There was a time when the enterprise was on its own if it wanted to build infrastructure for disaster recovery (DR). When it came to housing critical data and applications, the local data center was the only viable option. But maintaining near-perfect reliability with this approach came at a high price. In most cases, it required building an entirely new data center from scratch, establishing the architecture to continuously move required data and then ensuring a smooth operational transition should a calamity befall the primary site.
In today’s world of tight budgets and razor-thin margins, however, this approach is no longer an option. Fortunately, increased cloud and colocation adoption is stepping in to fill the void through all-cloud or hybrid DR infrastructure. Still, enterprise executives should be aware that moving from a secondary data center to a cloud/hybrid model is no walk in the park. The process can be highly complex, with many finite details to attend to—and errors can be substantial. For this reason, proper planning and testing is the main element in making sure the transition is as smooth as possible.
The first step, before any actual changes to the DR architecture, is to take stock of the entire IT environment that requires preservation in an emergency. The best way to do so is to identify which services and functions would be most harmed by extended downtime and then identify their basic resource needs and long-term strategic goals. Next, the enterprise must address several important considerations before, during and after the cloud transition.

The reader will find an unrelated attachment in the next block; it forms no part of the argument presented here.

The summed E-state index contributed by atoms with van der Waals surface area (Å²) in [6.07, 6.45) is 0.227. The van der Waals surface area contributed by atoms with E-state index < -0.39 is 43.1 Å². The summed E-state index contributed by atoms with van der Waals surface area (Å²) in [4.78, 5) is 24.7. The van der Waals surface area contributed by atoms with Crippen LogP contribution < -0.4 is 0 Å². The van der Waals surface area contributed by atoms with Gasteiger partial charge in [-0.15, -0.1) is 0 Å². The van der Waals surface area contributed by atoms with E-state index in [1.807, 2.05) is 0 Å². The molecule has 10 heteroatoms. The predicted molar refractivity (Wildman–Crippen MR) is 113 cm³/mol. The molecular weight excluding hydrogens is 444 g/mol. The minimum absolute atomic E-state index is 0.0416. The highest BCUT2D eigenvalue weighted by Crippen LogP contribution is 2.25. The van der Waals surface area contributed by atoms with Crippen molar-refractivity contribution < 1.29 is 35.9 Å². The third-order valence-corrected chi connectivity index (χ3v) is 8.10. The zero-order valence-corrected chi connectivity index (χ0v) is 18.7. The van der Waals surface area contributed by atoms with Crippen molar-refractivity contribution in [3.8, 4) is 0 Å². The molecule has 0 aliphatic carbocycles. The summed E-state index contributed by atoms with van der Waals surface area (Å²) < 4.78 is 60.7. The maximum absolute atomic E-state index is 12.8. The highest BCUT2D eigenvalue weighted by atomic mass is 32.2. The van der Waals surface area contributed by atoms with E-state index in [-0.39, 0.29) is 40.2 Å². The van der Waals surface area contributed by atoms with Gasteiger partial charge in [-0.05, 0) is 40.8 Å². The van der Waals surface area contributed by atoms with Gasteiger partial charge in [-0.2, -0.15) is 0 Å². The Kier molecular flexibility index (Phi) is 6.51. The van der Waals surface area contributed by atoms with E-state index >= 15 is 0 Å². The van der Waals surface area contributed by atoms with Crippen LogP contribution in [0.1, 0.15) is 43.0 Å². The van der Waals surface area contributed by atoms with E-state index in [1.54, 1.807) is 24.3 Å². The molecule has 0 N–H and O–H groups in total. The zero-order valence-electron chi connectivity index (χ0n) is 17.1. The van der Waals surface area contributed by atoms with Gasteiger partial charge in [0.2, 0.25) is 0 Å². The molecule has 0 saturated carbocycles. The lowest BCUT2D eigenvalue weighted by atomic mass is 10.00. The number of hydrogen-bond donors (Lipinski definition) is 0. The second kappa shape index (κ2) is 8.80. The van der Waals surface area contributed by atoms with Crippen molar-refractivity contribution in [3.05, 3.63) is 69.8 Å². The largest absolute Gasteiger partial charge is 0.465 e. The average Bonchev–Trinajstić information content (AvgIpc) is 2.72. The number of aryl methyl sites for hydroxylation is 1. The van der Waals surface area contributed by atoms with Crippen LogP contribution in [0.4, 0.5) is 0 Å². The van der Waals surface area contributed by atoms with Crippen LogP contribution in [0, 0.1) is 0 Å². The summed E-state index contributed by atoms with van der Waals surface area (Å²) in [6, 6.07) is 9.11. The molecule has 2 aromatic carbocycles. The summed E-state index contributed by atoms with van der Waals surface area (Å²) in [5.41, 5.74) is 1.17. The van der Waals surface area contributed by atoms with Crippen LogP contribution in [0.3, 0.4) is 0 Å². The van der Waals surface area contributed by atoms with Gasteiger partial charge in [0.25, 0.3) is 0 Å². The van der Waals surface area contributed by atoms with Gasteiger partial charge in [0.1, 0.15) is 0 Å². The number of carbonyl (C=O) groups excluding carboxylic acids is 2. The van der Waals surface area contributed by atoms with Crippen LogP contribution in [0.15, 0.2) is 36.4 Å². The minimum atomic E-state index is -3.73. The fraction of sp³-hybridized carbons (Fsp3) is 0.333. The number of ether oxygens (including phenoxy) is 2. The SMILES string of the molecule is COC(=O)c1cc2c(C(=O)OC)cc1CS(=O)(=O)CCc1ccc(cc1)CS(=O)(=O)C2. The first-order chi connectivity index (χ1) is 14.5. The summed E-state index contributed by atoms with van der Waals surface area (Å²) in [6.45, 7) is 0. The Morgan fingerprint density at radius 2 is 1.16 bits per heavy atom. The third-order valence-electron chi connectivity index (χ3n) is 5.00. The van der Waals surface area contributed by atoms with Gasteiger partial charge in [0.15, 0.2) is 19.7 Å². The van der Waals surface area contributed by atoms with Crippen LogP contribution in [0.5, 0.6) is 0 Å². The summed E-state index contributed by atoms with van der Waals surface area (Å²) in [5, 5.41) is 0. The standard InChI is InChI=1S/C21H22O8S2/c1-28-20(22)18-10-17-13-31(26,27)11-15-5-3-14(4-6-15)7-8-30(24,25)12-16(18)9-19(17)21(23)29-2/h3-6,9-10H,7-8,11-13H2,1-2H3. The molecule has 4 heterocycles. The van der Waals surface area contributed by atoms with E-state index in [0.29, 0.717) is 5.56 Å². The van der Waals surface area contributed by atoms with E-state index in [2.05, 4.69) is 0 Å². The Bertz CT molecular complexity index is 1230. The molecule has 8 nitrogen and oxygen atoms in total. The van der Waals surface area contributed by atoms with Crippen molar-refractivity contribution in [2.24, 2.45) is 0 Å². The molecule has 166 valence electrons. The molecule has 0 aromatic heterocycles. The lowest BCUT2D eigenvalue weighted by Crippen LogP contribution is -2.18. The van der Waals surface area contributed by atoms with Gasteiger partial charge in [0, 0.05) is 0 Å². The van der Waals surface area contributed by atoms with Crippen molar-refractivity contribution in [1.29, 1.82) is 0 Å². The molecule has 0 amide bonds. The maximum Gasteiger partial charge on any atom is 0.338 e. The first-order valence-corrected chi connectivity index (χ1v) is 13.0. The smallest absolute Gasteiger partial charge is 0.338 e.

Gaining From the Cloud
A good place to start is to determine exactly what you’ll achieve by shedding the secondary data center in favor of cloud-based DR. If the legacy data center has been in service for several years, the most likely benefit will be a more streamlined infrastructure and a more direct access plan. Also, the DR process should be much quicker and trouble free, given that most data in the cloud will reside in virtual machines that are far more flexible than fixed hardware.
But the best benefit of the cloud/hybrid model is that it may be half the cost, or less, compared with a traditional solution. Many providers specialize in disaster recovery as a service (DRaaS) and have fine-tuned their practices to better compete in an increasingly crowded market.
To achieve the highest cost/benefit ratio in the cloud, however, the enterprise must focus on a number of factors.
Software Licensing and Support
Most agreements are lengthy and complicated, and the fine print often has a dramatic effect on the move to the cloud and the new model’s ongoing performance. This is why you should go over licensing agreements carefully, ensuring you’re familiar with details for everything from replication, backup and DR software to wide-area connectivity and other technologies. A good rule of thumb: if you can get by without it, don’t buy it.
Skills and Training
Although DRaaS is easier to manage, it still requires some retraining. A managed-service provider (MSP) that specializes in DR can guide you in creating and securing the environment while your IT staff gets up and running with the new backup and recovery operations.